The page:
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Hyperion Records

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Track(s) taken from CDA67328
Recording details: October 2001
Henry Wood Hall, London, United Kingdom
Produced by Jeremy Hayes
Engineered by Tony Faulkner
Release date: May 2002
Total duration: 5 minutes 26 seconds

'Hamish Milne’s poetic insight comes as no surprise … This is rather a find … Civilised, rewarding listening, warmly recommended to anyone for whom aesthetic novelty matters less than purely musical value' (Gramophone)

'Sumptuous recording, with brilliant and thoughtful playing by Hamish Milne … Piano enthusiasts looking for new material – especially those interested in Russian music – will certainly enjoy this' (American Record Guide)

'This is altogether exceptional playing … it made me want to dust down my two volumes of Alexandrov's music and take them straight to the piano to find out what other treasures they have in store. May it please be the first of several' (International Record Review)

'Hamish Milne, on this new Hyperion release is a persuasive advocate for this music … Recommended? But of course, and let’s hope that more Alexandrov appears, and soon' (Fanfare, USA)

'Imagine a cab ride where the driver is in the same league as Formula One driver Michael Schumacher. There’s something similar to be said for this Hyperion release, in which we have the privilege to hear a forgotten but phenomenal composer through the mind of such a distinguished and world-class pianist as Hamish Milne' (Pianist)

'Milne expounds all this music … with evident affection and belief, and with all the musicality and technical mastery it demands, in an absolutely first-rate recording' (International Piano)

'Hamish Milne believes in this music 125 percent, and he sails through the composer’s daunting challenges with complete technical command and a gorgeous tone to match' (ClassicsToday.com)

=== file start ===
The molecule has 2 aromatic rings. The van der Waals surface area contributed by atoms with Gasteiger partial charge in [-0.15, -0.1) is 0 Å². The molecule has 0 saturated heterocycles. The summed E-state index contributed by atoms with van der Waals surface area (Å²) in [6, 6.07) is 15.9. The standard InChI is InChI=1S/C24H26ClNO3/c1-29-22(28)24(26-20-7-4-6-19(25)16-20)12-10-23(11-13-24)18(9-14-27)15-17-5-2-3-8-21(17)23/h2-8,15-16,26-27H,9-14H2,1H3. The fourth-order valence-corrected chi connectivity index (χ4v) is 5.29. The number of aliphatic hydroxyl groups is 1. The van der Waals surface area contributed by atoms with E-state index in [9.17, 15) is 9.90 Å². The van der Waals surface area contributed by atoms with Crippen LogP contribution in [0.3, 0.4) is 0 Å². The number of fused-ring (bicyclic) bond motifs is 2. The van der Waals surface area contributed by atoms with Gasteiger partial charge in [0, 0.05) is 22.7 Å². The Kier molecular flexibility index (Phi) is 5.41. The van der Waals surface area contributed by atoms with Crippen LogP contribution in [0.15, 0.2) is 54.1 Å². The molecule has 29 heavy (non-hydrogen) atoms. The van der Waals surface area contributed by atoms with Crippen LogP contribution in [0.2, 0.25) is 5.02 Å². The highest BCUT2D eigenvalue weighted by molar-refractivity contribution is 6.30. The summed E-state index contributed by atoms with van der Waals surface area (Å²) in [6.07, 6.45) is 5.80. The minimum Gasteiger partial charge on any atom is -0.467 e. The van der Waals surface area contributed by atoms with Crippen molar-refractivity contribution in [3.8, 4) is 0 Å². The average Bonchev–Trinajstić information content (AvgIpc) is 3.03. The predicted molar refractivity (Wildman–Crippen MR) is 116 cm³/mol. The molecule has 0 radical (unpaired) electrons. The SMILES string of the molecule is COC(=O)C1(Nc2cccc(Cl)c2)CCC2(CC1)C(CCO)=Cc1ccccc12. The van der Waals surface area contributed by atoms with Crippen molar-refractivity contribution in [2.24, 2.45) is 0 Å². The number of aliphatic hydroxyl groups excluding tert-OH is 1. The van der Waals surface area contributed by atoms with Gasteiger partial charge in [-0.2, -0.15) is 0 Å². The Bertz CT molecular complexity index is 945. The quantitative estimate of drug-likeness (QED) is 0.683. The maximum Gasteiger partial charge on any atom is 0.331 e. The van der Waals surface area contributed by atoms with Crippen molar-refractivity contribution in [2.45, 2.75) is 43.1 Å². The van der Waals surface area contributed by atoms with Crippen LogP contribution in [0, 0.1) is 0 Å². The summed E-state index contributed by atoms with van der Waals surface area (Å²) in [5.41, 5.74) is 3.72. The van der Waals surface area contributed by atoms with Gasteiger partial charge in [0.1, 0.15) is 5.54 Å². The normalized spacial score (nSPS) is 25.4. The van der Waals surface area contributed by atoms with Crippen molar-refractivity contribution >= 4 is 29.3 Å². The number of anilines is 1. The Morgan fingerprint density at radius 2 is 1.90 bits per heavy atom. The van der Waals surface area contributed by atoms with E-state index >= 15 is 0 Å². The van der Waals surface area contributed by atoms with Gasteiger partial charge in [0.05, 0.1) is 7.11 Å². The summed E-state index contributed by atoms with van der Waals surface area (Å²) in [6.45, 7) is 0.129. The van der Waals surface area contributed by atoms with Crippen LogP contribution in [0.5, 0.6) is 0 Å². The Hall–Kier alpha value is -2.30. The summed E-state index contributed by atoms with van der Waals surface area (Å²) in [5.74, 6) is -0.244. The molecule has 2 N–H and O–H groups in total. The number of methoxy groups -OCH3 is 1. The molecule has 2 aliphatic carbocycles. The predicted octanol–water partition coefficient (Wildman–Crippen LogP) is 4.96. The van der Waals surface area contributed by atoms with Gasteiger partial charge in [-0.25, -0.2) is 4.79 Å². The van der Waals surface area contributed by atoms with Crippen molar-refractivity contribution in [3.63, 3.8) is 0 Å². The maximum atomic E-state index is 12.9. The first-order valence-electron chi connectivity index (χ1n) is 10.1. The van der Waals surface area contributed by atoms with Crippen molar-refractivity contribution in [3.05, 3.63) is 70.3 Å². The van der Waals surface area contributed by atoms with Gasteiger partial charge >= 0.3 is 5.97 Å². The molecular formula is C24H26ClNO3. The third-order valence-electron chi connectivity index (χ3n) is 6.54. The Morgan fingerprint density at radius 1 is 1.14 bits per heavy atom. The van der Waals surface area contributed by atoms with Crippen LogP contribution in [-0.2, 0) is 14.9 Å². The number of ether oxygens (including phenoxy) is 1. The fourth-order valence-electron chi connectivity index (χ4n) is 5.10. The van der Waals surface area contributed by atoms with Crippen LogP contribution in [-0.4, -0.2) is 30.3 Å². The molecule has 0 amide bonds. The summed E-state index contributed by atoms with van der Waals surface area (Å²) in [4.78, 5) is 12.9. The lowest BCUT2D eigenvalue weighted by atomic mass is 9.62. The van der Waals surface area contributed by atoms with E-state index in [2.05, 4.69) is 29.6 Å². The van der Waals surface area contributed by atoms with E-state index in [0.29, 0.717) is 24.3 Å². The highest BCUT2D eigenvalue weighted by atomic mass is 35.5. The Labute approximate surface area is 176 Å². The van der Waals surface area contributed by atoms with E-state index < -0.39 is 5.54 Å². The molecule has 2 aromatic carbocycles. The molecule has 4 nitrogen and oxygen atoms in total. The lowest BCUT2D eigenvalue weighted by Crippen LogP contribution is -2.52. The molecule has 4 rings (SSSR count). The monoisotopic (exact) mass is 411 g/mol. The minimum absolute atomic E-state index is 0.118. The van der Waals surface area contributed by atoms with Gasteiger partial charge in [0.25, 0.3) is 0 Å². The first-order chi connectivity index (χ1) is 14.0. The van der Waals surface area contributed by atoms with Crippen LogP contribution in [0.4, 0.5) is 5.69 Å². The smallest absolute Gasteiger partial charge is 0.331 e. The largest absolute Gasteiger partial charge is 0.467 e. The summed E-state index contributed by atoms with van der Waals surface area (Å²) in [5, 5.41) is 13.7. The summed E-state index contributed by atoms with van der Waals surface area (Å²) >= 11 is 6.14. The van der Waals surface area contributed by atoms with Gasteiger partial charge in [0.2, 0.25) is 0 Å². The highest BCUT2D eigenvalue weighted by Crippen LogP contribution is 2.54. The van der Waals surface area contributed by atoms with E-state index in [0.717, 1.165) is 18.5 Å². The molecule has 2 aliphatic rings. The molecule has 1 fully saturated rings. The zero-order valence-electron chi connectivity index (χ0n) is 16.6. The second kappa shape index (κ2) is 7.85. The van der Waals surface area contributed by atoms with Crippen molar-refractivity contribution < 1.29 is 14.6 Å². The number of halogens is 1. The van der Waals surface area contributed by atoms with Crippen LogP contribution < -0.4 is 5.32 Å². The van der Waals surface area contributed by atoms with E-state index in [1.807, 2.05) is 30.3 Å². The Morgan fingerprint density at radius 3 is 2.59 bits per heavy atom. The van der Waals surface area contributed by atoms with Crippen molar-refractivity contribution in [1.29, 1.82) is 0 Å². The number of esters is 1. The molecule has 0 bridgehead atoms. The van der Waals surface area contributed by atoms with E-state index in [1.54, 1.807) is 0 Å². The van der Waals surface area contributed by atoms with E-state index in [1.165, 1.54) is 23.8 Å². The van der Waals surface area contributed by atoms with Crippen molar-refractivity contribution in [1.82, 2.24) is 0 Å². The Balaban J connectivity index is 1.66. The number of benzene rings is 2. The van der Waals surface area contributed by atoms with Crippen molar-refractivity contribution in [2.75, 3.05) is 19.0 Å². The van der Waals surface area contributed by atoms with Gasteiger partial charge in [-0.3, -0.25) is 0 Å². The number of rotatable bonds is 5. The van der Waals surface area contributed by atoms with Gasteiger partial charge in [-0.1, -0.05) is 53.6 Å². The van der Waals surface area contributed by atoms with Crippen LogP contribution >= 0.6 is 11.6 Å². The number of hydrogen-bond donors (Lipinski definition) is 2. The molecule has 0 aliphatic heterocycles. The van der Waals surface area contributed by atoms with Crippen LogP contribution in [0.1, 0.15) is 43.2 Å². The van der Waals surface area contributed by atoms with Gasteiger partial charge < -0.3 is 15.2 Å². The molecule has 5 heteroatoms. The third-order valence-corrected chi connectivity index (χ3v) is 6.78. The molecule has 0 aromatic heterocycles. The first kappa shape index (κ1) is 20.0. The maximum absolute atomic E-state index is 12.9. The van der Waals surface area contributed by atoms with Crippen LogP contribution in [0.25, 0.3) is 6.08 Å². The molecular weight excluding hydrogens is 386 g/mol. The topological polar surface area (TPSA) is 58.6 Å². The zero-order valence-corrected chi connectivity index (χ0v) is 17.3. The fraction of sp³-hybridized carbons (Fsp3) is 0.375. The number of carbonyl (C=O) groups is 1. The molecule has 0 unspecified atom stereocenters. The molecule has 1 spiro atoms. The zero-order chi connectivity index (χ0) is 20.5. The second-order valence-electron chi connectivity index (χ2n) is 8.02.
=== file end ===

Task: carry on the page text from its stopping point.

'On a envie de remercier le pianiste Hamish Milne pour son interprétation magnifique, très soignée, et surtout pour nous permettre de découvrir une musique aussi belle, doucement expressive et envoûtante’ (Répertoire, France)

Obsession passée, Op 6
composer

Introduction  EnglishFrançaisDeutsch
Alexandrov was in the habit of studying the works of his contemporary Alexei Stanchinsky (1888-1914). He too took Scriabin as his starting point and tried even more consistently than Alexandrov to combine excessive expressiveness and eruptive extravagance with the stricter forms (sonatas) and styles (fugues and canons) used by Taneyev, and in doing so he abandoned late romantic hyper-chromaticism in favour of new diatonic models or modified scales. It was not entirely by chance that it was Alexandrov who edited Stanchinsky’s works which regarding contents and style were quite simply unequalled, after his early death. Alexandrov’s Obsession passée (‘A Long-Forgotten Madness’), Op 6, which was dedicated to the memory of Stanchinsky, and published in 1918, brings together works that had been composed between 1911 and 1917. These Quatre fragments make reference to Stanchinsky’s tonal language, but also in their titles to the latter’s psychical frailness and insanity (he worshipped horses as gods and doffed his hat to them). Against this background, Alexandrov carried out a number of experiments: in the first three pieces there are no key signatures at all, and in places he abandons tonality entirely, as in the fourths of Langueur (No 1, 1913) and in the nervously iridescent Impression (No 3, 1916). Alexandrov later described the cycle as an expression of mysticism and a compulsive quest for the new; and he considered the closing Epilogue (No 4, 1917) to be ‘a sort of reflection on that period, but in a different time’. He made no effort to conceal the metrical borrowings from Stanchinsky in the Étude (No 2, 1911):

I once even consciously imitated Alyosha. I liked his Prelude for piano in D major in 7/16 time, and I composed a study in 14/16 time, which was later included in the Obsession passée cycle. It is true that our pieces are similar only in tempo, but the idea was borrowed from Stanchinsky.

from notes by Christoph Flamm © 2002
English: Roland Smithers

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